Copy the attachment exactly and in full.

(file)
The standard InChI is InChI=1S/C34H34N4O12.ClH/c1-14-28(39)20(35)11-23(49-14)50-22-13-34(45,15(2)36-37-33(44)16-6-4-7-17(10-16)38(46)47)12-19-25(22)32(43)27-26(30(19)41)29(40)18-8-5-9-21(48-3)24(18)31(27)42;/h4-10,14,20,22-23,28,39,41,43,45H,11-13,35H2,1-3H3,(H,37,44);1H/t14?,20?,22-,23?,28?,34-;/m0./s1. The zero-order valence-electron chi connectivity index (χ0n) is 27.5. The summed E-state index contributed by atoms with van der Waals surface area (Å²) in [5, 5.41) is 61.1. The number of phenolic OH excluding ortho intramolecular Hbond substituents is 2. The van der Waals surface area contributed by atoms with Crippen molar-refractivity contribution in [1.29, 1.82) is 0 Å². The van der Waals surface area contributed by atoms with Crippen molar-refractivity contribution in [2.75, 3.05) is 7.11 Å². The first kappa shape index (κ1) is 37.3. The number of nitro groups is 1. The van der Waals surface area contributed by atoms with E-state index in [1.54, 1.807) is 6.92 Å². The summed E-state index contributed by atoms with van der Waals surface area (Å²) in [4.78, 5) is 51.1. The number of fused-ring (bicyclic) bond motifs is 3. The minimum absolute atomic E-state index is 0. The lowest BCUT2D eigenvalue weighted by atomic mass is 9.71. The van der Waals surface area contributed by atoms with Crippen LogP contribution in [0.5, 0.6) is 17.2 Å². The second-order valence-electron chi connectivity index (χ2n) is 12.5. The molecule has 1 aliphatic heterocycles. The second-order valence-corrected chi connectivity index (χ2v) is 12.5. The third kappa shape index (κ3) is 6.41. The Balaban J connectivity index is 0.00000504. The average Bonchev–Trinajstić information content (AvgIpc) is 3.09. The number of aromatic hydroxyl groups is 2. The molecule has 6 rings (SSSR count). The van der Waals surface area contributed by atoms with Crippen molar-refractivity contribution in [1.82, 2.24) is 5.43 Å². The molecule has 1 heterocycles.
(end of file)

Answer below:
The standard InChI is InChI=1S/C34H34N4O12.ClH/c1-14-28(39)20(35)11-23(49-14)50-22-13-34(45,15(2)36-37-33(44)16-6-4-7-17(10-16)38(46)47)12-19-25(22)32(43)27-26(30(19)41)29(40)18-8-5-9-21(48-3)24(18)31(27)42;/h4-10,14,20,22-23,28,39,41,43,45H,11-13,35H2,1-3H3,(H,37,44);1H/t14?,20?,22-,23?,28?,34-;/m0./s1. The zero-order valence-electron chi connectivity index (χ0n) is 27.5. The summed E-state index contributed by atoms with van der Waals surface area (Å²) in [5, 5.41) is 61.1. The number of phenolic OH excluding ortho intramolecular Hbond substituents is 2. The van der Waals surface area contributed by atoms with Crippen molar-refractivity contribution in [1.29, 1.82) is 0 Å². The van der Waals surface area contributed by atoms with Crippen molar-refractivity contribution in [2.75, 3.05) is 7.11 Å². The first kappa shape index (κ1) is 37.3. The number of nitro groups is 1. The van der Waals surface area contributed by atoms with E-state index in [1.54, 1.807) is 6.92 Å². The summed E-state index contributed by atoms with van der Waals surface area (Å²) in [4.78, 5) is 51.1. The number of fused-ring (bicyclic) bond motifs is 3. The minimum absolute atomic E-state index is 0. The lowest BCUT2D eigenvalue weighted by atomic mass is 9.71. The van der Waals surface area contributed by atoms with Crippen LogP contribution in [0.5, 0.6) is 17.2 Å². The second-order valence-electron chi connectivity index (χ2n) is 12.5. The molecule has 1 aliphatic heterocycles. The second-order valence-corrected chi connectivity index (χ2v) is 12.5. The third kappa shape index (κ3) is 6.41. The Balaban J connectivity index is 0.00000504. The average Bonchev–Trinajstić information content (AvgIpc) is 3.09. The number of aromatic hydroxyl groups is 2. The molecule has 6 rings (SSSR count). The van der Waals surface area contributed by atoms with Crippen molar-refractivity contribution in [1.82, 2.24) is 5.43 Å². The molecule has 1 heterocycles.